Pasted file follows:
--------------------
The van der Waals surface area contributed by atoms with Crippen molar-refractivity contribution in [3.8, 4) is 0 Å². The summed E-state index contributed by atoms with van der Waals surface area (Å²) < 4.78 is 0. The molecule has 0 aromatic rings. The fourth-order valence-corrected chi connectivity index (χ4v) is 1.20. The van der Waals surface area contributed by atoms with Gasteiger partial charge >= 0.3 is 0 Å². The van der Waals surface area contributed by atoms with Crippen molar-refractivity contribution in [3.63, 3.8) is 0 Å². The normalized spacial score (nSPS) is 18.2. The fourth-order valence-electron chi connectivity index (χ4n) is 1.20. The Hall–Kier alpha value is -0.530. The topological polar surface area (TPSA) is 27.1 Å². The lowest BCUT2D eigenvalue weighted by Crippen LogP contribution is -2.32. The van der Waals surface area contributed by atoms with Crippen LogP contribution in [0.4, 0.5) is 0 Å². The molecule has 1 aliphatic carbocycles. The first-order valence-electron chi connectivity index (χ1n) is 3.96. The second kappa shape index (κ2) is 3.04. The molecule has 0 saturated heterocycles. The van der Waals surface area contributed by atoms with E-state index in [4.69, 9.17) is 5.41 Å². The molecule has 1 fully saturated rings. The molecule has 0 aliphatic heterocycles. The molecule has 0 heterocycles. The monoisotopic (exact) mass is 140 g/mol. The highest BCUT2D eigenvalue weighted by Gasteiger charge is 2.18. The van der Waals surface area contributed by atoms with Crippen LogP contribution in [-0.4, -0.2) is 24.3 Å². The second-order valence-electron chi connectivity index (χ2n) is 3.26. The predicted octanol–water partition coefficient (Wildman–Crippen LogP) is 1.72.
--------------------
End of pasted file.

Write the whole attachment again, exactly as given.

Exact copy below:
The van der Waals surface area contributed by atoms with Crippen molar-refractivity contribution in [3.8, 4) is 0 Å². The summed E-state index contributed by atoms with van der Waals surface area (Å²) < 4.78 is 0. The molecule has 0 aromatic rings. The fourth-order valence-corrected chi connectivity index (χ4v) is 1.20. The van der Waals surface area contributed by atoms with Gasteiger partial charge >= 0.3 is 0 Å². The van der Waals surface area contributed by atoms with Crippen molar-refractivity contribution in [3.63, 3.8) is 0 Å². The normalized spacial score (nSPS) is 18.2. The fourth-order valence-electron chi connectivity index (χ4n) is 1.20. The Hall–Kier alpha value is -0.530. The topological polar surface area (TPSA) is 27.1 Å². The lowest BCUT2D eigenvalue weighted by Crippen LogP contribution is -2.32. The van der Waals surface area contributed by atoms with Crippen LogP contribution in [0.4, 0.5) is 0 Å². The molecule has 1 aliphatic carbocycles. The first-order valence-electron chi connectivity index (χ1n) is 3.96. The second kappa shape index (κ2) is 3.04. The molecule has 0 saturated heterocycles. The van der Waals surface area contributed by atoms with E-state index in [4.69, 9.17) is 5.41 Å². The molecule has 1 fully saturated rings. The molecule has 0 aliphatic heterocycles. The molecule has 0 heterocycles. The monoisotopic (exact) mass is 140 g/mol. The highest BCUT2D eigenvalue weighted by Gasteiger charge is 2.18. The van der Waals surface area contributed by atoms with Crippen LogP contribution in [-0.4, -0.2) is 24.3 Å². The second-order valence-electron chi connectivity index (χ2n) is 3.26. The predicted octanol–water partition coefficient (Wildman–Crippen LogP) is 1.72.